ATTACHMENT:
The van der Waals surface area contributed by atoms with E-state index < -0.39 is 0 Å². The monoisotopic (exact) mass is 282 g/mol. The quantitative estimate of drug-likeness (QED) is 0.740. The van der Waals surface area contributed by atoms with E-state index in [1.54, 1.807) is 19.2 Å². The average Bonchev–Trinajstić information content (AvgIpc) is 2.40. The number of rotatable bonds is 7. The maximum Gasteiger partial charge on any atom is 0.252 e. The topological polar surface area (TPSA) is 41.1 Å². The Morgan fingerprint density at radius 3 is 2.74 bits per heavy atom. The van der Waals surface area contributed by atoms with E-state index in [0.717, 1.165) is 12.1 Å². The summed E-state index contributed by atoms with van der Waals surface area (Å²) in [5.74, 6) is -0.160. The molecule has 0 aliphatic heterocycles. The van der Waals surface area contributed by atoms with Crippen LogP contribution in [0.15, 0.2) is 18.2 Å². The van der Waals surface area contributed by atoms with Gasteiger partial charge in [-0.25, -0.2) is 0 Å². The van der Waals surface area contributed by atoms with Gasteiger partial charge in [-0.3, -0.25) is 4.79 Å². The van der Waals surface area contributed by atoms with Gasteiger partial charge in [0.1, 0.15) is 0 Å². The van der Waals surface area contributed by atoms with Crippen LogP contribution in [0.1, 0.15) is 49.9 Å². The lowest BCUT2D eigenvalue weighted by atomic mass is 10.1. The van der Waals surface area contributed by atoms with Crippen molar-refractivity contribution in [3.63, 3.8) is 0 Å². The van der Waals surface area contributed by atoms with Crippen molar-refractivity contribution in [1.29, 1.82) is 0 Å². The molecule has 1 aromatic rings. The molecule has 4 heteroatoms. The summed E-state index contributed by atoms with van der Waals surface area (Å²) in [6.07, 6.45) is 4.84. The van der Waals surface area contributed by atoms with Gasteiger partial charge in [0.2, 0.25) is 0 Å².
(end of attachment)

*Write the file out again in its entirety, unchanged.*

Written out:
The van der Waals surface area contributed by atoms with E-state index < -0.39 is 0 Å². The monoisotopic (exact) mass is 282 g/mol. The quantitative estimate of drug-likeness (QED) is 0.740. The van der Waals surface area contributed by atoms with E-state index in [1.54, 1.807) is 19.2 Å². The average Bonchev–Trinajstić information content (AvgIpc) is 2.40. The number of rotatable bonds is 7. The maximum Gasteiger partial charge on any atom is 0.252 e. The topological polar surface area (TPSA) is 41.1 Å². The Morgan fingerprint density at radius 3 is 2.74 bits per heavy atom. The van der Waals surface area contributed by atoms with E-state index in [0.717, 1.165) is 12.1 Å². The summed E-state index contributed by atoms with van der Waals surface area (Å²) in [5.74, 6) is -0.160. The molecule has 0 aliphatic heterocycles. The van der Waals surface area contributed by atoms with Crippen LogP contribution in [0.15, 0.2) is 18.2 Å². The van der Waals surface area contributed by atoms with Gasteiger partial charge in [-0.25, -0.2) is 0 Å². The van der Waals surface area contributed by atoms with Gasteiger partial charge in [-0.3, -0.25) is 4.79 Å². The van der Waals surface area contributed by atoms with Gasteiger partial charge in [0.1, 0.15) is 0 Å². The van der Waals surface area contributed by atoms with Crippen LogP contribution in [0.1, 0.15) is 49.9 Å². The lowest BCUT2D eigenvalue weighted by atomic mass is 10.1. The van der Waals surface area contributed by atoms with Crippen molar-refractivity contribution in [3.63, 3.8) is 0 Å². The van der Waals surface area contributed by atoms with Crippen molar-refractivity contribution in [1.29, 1.82) is 0 Å². The molecule has 1 aromatic rings. The molecule has 4 heteroatoms. The summed E-state index contributed by atoms with van der Waals surface area (Å²) in [6.07, 6.45) is 4.84. The van der Waals surface area contributed by atoms with Gasteiger partial charge in [0.2, 0.25) is 0 Å².